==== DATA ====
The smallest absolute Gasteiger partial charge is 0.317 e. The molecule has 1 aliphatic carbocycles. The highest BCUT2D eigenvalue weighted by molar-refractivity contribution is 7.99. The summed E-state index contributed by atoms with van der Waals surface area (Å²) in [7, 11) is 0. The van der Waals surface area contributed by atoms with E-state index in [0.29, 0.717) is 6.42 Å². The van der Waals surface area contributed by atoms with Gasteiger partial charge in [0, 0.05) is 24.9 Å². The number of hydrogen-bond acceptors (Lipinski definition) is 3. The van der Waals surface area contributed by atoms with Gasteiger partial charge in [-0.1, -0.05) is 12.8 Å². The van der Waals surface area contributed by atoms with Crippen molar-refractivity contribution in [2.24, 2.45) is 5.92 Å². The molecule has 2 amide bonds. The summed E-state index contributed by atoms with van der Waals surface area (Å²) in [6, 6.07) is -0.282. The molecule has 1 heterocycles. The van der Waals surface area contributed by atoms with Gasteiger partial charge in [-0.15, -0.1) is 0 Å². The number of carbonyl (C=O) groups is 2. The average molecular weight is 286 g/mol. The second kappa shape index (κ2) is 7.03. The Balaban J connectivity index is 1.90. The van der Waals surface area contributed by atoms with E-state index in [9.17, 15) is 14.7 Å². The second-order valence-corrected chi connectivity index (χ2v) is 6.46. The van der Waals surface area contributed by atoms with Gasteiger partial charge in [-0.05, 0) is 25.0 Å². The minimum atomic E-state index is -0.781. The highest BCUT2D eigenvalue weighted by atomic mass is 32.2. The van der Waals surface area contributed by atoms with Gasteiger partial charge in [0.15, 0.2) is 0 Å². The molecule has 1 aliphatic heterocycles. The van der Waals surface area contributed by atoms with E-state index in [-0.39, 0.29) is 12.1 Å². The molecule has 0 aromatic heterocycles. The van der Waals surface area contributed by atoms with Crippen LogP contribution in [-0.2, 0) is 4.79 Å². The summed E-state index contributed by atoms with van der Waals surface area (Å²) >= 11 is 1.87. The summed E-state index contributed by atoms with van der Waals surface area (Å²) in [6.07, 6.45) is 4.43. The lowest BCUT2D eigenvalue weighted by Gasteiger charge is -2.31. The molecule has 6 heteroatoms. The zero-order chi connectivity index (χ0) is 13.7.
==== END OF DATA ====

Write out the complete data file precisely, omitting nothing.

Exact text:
The smallest absolute Gasteiger partial charge is 0.317 e. The molecule has 1 aliphatic carbocycles. The highest BCUT2D eigenvalue weighted by molar-refractivity contribution is 7.99. The summed E-state index contributed by atoms with van der Waals surface area (Å²) in [7, 11) is 0. The van der Waals surface area contributed by atoms with E-state index in [0.29, 0.717) is 6.42 Å². The van der Waals surface area contributed by atoms with Gasteiger partial charge in [0, 0.05) is 24.9 Å². The number of hydrogen-bond acceptors (Lipinski definition) is 3. The van der Waals surface area contributed by atoms with Gasteiger partial charge in [-0.1, -0.05) is 12.8 Å². The van der Waals surface area contributed by atoms with Crippen molar-refractivity contribution in [2.24, 2.45) is 5.92 Å². The molecule has 2 amide bonds. The summed E-state index contributed by atoms with van der Waals surface area (Å²) in [6, 6.07) is -0.282. The molecule has 1 heterocycles. The van der Waals surface area contributed by atoms with Gasteiger partial charge in [-0.15, -0.1) is 0 Å². The number of carbonyl (C=O) groups is 2. The average molecular weight is 286 g/mol. The second kappa shape index (κ2) is 7.03. The Balaban J connectivity index is 1.90. The van der Waals surface area contributed by atoms with E-state index in [9.17, 15) is 14.7 Å². The second-order valence-corrected chi connectivity index (χ2v) is 6.46. The van der Waals surface area contributed by atoms with Gasteiger partial charge in [-0.05, 0) is 25.0 Å². The minimum atomic E-state index is -0.781. The highest BCUT2D eigenvalue weighted by atomic mass is 32.2. The van der Waals surface area contributed by atoms with Gasteiger partial charge in [0.15, 0.2) is 0 Å². The molecule has 1 aliphatic heterocycles. The van der Waals surface area contributed by atoms with E-state index in [-0.39, 0.29) is 12.1 Å². The molecule has 0 aromatic heterocycles. The van der Waals surface area contributed by atoms with Crippen LogP contribution in [-0.2, 0) is 4.79 Å². The summed E-state index contributed by atoms with van der Waals surface area (Å²) >= 11 is 1.87. The summed E-state index contributed by atoms with van der Waals surface area (Å²) in [6.07, 6.45) is 4.43. The lowest BCUT2D eigenvalue weighted by Gasteiger charge is -2.31. The molecule has 6 heteroatoms. The zero-order chi connectivity index (χ0) is 13.7.